"Buenos dias", "buenas noches" -- this was the first words in a foreign language I heard in my life, as a three-year old boy growing up in developing post-war Western Germany, where the first gastarbeiters had arrived from Spain. Fascinated by the strange sounds, I tried to get to know some more languages, the only opportunity being TV courses of English and French -- there was no foreign language education for pre-teen school children in Germany yet in those days. Read more
To find some answers Tim Machan explores the language's present and past, and looks ahead to its futures among the one and a half billion people who speak it. His search is fascinating and important, for definitions of English have influenced education and law in many countries and helped shape the identities of those who live in them.
This volume provides a new perspective on the evolution of the special language of medicine, based on the electronic corpus of Early Modern English Medical Texts, containing over two million words of medical writing from 1500 to 1700.
AUTHOR: Brenes Peña, Esther TITLE: Descortesía verbal y tertulia televisiva SUBTITLE: Análisis pragmalingüístico SERIES TITLE: Fondo Hispánico de Lingüística y Filología PUBLISHER: Peter Lang YEAR: 2011
Gonzalo Martínez-Camino, Lengua Española, Universidad de Cantabria, Spain.
This book constitutes a solid and insightful case study of verbal impoliteness. The author sets out her aims in the introduction: the study of the interrelation between linguistic forms and social factors (contextual and situational). To this end, she focuses on what she calls a pseudo TV talk-show: “a specialized branch of journalism focusing on the private lives of persons considered famous or well-known” (p. 14, my translation). She justifies her choice because, as long as “television is the nerve centre of our existence […], we convert the characters in these television programs into a standard, guide or model of our own behaviors” (p. 14-15, my translation). It is logical, therefore, that the author should choose this form of speech since, because it has a strong influence on large sectors of society, it also has a major influence on verbal communication.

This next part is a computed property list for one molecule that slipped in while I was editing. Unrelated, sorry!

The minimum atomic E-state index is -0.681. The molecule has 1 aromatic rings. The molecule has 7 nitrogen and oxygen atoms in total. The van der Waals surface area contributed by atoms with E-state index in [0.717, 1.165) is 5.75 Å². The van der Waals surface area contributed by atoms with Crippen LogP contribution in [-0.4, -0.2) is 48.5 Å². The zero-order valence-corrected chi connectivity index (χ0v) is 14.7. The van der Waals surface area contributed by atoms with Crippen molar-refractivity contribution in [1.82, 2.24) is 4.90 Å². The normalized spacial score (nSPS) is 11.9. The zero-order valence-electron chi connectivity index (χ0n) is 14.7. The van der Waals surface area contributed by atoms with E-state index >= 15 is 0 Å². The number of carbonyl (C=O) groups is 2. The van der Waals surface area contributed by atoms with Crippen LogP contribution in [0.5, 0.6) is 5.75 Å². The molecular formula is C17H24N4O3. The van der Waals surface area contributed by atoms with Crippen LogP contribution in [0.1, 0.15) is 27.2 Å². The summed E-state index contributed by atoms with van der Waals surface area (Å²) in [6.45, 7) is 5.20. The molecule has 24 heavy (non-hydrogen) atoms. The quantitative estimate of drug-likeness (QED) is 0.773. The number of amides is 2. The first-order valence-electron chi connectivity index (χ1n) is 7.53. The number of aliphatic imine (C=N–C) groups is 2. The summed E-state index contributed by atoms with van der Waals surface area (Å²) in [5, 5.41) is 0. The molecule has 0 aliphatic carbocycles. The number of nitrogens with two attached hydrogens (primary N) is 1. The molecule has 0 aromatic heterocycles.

The book consists of six chapters, the conclusions, and two appendices. The six chapters form two parts: in the first three, Brenes Peña defines the main concepts around which her study will revolve, (im)politeness and TV talk-shows; the second part is a detailed analysis of the linguistic and rhetorical strategies that she finds in her corpus.